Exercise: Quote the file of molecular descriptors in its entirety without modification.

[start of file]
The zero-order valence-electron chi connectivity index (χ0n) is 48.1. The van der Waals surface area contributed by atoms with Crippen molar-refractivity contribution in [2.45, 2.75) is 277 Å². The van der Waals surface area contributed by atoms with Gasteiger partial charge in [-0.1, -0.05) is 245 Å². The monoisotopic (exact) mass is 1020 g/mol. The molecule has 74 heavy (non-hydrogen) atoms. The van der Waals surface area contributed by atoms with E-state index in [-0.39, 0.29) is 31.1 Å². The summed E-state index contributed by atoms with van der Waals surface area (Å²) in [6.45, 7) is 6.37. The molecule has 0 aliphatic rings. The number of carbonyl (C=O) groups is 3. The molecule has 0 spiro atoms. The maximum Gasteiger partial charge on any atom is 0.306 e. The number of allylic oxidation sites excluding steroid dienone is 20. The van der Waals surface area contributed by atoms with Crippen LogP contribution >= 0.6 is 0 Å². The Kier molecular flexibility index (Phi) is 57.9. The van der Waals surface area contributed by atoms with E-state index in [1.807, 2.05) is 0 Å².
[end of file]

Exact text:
The zero-order valence-electron chi connectivity index (χ0n) is 48.1. The van der Waals surface area contributed by atoms with Crippen molar-refractivity contribution in [2.45, 2.75) is 277 Å². The van der Waals surface area contributed by atoms with Gasteiger partial charge in [-0.1, -0.05) is 245 Å². The monoisotopic (exact) mass is 1020 g/mol. The molecule has 74 heavy (non-hydrogen) atoms. The van der Waals surface area contributed by atoms with E-state index in [-0.39, 0.29) is 31.1 Å². The summed E-state index contributed by atoms with van der Waals surface area (Å²) in [6.45, 7) is 6.37. The molecule has 0 aliphatic rings. The number of carbonyl (C=O) groups is 3. The molecule has 0 spiro atoms. The maximum Gasteiger partial charge on any atom is 0.306 e. The number of allylic oxidation sites excluding steroid dienone is 20. The van der Waals surface area contributed by atoms with Crippen LogP contribution >= 0.6 is 0 Å². The Kier molecular flexibility index (Phi) is 57.9. The van der Waals surface area contributed by atoms with E-state index in [1.807, 2.05) is 0 Å².